During dinner, we stopped for about six minutes at Grand Crossing, just east of La Crosse, to permit a southbound freight train to pass us. (Although we had met a number of freight trains on the single-track line west of Milwaukee, this was the first time that we had to wait for a freight train.) Soon afterwards, we pulled into the LaCrosse station, where our stop lasted for six minutes. I subsequently found out that about 30 people destined for the NRHS Convention boarded the train here, including the NRHS President, Greg Molloy. When we departed LaCrosse at 8:32 p.m., we were one hour and 21 minutes late.

We now crossed the four branches of the Mississippi River, turned right, and began to run along the river. Although it was still light enough that we could get good views of the river crossing, it soon got dark. The ride along the river is the most scenic part of the trip, but unfortunately, we won't be able to see much of it this evening. (I will, however, be able to see this stretch in daylight when I return to Chicago on the Empire Builder on Friday.)

I had hoped to spend some time in the lounge car after dinner, but as I walked through that car on the way back from the diner, there was a movie being played there. So instead, I returned to my seat, updated these memoirs, and made a phone call from my cell phone, it now being after 9:00 p.m., when my free calling commences. I fell asleep for a little while and awoke at 10:13 p.m., during our stop in Red Wing. We were now one hour and 27 minutes late.

I had not spent any time in the lower level of our Superliner I lounge car, so I now decided to walk down to that car. Somewhat to my surprise, the tables on the lower level were fairly full, even at this late hour, but I was able to sit down there for a while. Then I returned to my coach seat, where I remained for the rest of the trip.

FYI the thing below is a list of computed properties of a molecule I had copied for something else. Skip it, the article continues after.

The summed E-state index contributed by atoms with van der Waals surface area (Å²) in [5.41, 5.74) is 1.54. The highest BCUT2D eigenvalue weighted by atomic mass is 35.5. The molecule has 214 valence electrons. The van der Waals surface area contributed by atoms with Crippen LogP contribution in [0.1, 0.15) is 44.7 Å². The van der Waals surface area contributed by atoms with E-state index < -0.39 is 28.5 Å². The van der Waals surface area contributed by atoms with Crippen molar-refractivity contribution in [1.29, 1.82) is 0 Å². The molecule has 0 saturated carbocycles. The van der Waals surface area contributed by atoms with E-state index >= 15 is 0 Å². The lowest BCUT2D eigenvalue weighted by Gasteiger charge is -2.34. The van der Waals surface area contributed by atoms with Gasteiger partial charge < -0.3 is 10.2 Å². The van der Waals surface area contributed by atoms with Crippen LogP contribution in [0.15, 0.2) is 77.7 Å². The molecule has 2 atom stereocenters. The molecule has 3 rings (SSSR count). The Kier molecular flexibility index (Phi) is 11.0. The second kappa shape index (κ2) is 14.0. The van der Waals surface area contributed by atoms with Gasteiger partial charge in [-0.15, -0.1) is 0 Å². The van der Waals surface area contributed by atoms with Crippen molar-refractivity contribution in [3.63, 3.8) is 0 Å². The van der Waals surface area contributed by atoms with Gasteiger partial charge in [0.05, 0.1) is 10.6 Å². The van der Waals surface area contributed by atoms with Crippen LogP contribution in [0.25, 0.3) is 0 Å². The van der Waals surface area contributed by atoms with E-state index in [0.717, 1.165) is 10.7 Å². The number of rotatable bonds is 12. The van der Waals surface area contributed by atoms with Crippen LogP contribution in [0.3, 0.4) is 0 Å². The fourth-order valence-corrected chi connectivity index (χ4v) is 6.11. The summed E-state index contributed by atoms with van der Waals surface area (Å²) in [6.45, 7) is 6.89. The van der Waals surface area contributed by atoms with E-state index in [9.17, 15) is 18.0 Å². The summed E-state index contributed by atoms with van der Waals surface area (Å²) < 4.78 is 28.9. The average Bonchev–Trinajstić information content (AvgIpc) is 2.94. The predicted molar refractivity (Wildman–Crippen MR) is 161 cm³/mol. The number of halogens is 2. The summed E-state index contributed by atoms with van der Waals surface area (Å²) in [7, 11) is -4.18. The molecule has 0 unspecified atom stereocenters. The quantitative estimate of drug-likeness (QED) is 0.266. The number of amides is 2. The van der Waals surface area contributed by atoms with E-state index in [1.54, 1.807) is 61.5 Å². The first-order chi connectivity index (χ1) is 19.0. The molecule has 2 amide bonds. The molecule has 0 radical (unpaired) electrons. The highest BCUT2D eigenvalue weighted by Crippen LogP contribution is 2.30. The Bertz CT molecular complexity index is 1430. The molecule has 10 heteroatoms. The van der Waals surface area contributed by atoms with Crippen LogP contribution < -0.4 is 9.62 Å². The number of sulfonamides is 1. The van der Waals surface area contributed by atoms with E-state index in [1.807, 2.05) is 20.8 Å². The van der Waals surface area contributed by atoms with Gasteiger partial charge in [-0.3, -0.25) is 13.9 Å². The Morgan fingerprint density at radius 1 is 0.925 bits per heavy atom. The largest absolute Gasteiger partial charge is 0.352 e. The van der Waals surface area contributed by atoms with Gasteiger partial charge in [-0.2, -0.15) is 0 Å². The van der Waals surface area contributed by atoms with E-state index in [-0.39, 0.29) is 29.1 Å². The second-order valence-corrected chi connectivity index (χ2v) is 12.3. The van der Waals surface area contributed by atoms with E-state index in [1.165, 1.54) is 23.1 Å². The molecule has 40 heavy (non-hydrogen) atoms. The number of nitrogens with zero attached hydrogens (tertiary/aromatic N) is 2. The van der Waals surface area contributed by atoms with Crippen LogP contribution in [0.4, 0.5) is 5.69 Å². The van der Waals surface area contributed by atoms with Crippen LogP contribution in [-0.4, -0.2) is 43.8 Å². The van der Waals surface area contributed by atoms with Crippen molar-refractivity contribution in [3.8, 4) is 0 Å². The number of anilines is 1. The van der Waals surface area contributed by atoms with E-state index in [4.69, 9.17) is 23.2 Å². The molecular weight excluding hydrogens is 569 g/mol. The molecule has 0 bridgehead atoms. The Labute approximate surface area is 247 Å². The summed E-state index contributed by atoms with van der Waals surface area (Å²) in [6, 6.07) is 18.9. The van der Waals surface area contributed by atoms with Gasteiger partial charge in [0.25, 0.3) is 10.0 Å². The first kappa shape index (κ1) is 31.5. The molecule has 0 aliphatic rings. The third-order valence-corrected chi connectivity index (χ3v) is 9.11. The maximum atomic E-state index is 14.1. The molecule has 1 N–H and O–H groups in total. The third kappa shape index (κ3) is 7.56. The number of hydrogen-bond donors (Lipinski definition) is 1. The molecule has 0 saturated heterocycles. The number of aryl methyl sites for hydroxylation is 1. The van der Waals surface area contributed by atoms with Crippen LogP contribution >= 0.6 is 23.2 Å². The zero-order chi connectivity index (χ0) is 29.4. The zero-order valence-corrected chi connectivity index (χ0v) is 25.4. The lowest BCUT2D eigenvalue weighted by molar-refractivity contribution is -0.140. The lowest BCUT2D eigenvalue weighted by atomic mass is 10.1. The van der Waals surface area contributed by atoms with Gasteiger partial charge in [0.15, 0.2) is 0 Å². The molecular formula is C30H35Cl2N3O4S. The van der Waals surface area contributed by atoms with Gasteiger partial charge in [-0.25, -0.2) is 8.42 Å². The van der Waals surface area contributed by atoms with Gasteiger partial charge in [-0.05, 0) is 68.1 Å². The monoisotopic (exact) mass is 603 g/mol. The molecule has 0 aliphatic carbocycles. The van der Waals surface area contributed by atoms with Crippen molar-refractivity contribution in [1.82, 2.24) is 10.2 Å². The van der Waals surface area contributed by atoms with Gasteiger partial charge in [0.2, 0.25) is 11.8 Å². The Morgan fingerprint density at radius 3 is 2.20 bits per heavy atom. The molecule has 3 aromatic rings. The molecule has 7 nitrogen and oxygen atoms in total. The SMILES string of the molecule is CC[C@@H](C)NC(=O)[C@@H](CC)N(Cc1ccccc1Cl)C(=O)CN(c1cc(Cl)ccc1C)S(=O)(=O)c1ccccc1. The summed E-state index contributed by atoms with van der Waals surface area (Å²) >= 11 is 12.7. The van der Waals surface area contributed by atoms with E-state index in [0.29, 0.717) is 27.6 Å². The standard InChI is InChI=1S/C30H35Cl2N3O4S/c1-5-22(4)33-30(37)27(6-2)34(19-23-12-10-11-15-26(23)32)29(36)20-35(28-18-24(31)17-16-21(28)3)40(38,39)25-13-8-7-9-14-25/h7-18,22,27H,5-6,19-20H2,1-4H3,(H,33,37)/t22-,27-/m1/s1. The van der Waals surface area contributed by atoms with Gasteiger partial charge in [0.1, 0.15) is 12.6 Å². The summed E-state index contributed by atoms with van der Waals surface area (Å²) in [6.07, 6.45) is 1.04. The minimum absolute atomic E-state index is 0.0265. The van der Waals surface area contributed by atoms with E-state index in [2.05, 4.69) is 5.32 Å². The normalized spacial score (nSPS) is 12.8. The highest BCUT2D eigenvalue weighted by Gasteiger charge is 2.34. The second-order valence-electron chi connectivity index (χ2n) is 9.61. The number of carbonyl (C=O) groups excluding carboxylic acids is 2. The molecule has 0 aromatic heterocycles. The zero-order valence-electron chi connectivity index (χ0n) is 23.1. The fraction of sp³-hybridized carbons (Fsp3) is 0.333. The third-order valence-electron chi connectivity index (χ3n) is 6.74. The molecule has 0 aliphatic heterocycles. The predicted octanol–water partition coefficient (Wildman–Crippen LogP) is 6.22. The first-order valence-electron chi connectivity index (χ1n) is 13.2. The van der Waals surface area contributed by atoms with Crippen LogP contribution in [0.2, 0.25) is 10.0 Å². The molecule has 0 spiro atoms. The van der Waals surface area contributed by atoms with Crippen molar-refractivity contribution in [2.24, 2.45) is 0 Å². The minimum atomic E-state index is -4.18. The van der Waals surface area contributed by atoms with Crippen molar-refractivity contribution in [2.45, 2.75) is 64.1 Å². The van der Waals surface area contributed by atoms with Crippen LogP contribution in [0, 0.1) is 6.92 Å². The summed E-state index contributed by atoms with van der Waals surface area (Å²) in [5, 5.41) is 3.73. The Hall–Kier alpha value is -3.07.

It was dark out, and none of us were very familiar with the landmarks in the area. But when I saw a sign for Merriam Jct., my seatmate recognized that we were only about half a mile away from the Amtrak station. We stopped for four minutes to drop the express cars and RoadRailers, and pulled ahead to the Amtrak station, where we arrived at 11:20 p.m., 55 minutes late.

Everyone in our car detrained, and we walked down the platform to the station building, where we were met by convention representatives. After checking our names off on a list, we were instructed to proceed to a van located in front of the station that would be taking us to the Hilton, the convention hotel. We arrived there at 11:40 p.m. and then had to walk about six blocks to the Embassy Suites hotel, where Gary and I were staying.

Our trip to Minneapolis on the Empire Builder worked out quite well, and we are now looking forward to our train ride tomorrow in conjunction with the NRHS Convention.

Many more rail travelogues for you to read:
Dan Chazin / Other Writers